Join UC Davis Grand Challenges and the Office of Research Friday, November 4 at 10:30 a.m. for a discussion on how you can be involved in the university’s initiative to use transdisciplinary research to advance solutions to the world’s wicked problems.
Grand Challenges is moving forward rapidly, using a social and environmental justice lens to connect the campus community around solution-oriented work and increase the university’s ability to make tangible, positive change. This discussion will highlight Grand Challenges’ initial focus areas – Emerging Health Threats, Climate Crisis, Sustainable Food Systems, and Reimagining the Land-Grant University – as well as include an example of one of the initiative’s engagements and show how people from every discipline can get involved with creating solutions to these critically important challenges.
Speakers will include:
Jonna Mazet, Vice Provost of Grand Challenges
Jonna Mazet, DVM, MPVM, PhD, is the Vice Provost of Grand Challenges and the Chancellor’s Leadership Distinguished Professor of Epidemiology and Disease Ecology at the University of California, Davis, where she founded the One Health Institute. Prof. Mazet is active in global health problem-solving, especially for emerging infectious disease and conservation challenges. She was the Global Director of the viral emergence early warning project, PREDICT, developed with the US Agency for International Development’s (USAID) Emerging Pandemic Threats Program. An elected member of the US National Academy of Medicine, she also serves on the National Academies of Science, Engineering, and Medicine’s Forum on Microbial Threats, One Health Action Collaborative, and Standing Committee on Emerging Infectious Diseases and 21st Century Health Threats.
Christine Kreuder Johnson, Co-Champion of the Emerging Health Threats Grand Challenge
Christine Kreuder Johnson is Professor of Epidemiology and Ecosystem Health and Director of the EpiCenter for Disease Dynamics. Her work is committed to transdisciplinary research to characterize impacts of environmental change on animal and human health, inform preparedness for emerging threats, and guide public policy at the intersection of emerging disease and environmental health. Professor Johnson’s research has pioneered new approaches to characterization of emerging threats and disease dynamics at the animal-human interface in rapidly changing landscapes that constitute “fault lines” for disease emergence, disease spillover and subsequent spread.
David Coil, Public Health Coordinator at UC Davis Student Health and Counseling Services
David Coil is the Public Health Coordinator at Student Health and Counseling Services at UC Davis. Over the last few years, David has worked on three aspects of pandemic response; helping set up and run the asymptomatic testing operation in Davis, working on methods for environmental surveillance of SARS-CoV-2, and helping coordinate genotyping/sequencing efforts to track viral variants. Prior to the pandemic, David was a lab manager responsible for supervising research projects in microbiology, microbial ecology, and genomics in the Eisen Lab. A significant portion of his previous efforts have been in science communication and outreach, including sending bacteria to the space station. David is the creator of “Gut Check: The Microbiome Game.” David received his PhD in 2005 from the Fred Hutchinson Cancer Research Center/University of Washington, working on retroviruses. Since then he has lectured at the UW, done a post-doc in Belgium working on Legionella, and helped direct a non-profit in Alaska called Ground Truth Trekking.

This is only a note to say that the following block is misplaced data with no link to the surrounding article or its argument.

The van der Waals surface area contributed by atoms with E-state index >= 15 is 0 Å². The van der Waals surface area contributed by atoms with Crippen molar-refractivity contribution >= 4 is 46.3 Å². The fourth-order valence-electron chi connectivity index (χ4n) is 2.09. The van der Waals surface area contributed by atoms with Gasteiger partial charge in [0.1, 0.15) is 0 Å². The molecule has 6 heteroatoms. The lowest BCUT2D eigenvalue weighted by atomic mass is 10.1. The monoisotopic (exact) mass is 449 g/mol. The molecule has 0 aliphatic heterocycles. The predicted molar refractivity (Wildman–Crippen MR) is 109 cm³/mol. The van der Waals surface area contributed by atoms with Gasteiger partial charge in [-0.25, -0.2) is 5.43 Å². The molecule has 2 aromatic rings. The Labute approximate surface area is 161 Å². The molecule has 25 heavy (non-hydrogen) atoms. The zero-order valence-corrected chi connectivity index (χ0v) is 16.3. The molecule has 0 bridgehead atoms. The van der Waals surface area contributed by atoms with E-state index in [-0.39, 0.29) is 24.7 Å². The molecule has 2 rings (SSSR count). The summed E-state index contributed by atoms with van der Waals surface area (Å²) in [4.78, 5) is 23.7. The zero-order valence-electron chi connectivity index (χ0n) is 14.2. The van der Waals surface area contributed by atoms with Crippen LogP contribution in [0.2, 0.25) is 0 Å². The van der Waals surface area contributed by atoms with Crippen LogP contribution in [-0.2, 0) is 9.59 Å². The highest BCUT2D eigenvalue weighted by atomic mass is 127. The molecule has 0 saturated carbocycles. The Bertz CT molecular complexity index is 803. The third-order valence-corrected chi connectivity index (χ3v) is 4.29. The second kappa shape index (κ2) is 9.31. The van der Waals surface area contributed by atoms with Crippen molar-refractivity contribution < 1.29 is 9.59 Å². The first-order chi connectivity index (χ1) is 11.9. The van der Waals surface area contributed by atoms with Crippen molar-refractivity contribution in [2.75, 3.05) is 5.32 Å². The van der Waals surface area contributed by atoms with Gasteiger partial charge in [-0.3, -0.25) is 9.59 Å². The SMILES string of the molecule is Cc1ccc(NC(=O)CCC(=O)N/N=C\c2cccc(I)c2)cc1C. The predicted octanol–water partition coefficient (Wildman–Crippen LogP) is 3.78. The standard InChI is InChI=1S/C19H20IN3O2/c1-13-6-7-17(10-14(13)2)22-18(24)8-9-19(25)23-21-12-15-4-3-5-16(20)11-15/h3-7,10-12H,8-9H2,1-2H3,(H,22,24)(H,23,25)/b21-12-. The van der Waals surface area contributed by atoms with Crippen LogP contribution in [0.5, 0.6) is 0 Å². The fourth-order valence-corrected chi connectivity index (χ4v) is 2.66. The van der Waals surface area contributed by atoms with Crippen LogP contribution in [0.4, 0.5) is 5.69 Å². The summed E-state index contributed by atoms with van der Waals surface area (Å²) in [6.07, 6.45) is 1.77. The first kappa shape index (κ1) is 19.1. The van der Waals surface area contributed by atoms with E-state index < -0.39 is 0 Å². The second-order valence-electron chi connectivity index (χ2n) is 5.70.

Heather Bischel, Assistant Professor, UC Davis Department of Civil and Environmental Engineering
Heather Bischel is an Assistant Professor in the Department of Civil and Environmental Engineering at UC Davis. Bischel’s research aims to support public and environmental health through safe and effective water and wastewater management. In 2020, Bischel launched the wastewater-based disease surveillance program of Healthy Davis Together (HDT), a collaboration between the City of Davis and UC Davis to combat COVID-19. She is now working with partners UC Merced to expand wastewater monitoring in three counties through the Healthy Central Valley Together (HCVT) project. HCVT aims to increase health equity in wastewater surveillance in rural and underserved communities in California. UC Davis was designated a National Institutes of Health (NIH)-funded “Center of Excellence” for wastewater-based COVID-19 surveillance. Bischel recently began collaborating with researchers at UC Berkeley, UC San Francisco, and Lawrence Livermore National Laboratory on the Pandemic Readiness and Equity through Virus Epidemiology of Wastewater (PreVIEW) project. HDT’s wastewater-based epidemiology program’s overall success has earned national recognition, including mentions in WIRED, The Wall Street Journal, and The Washington Post.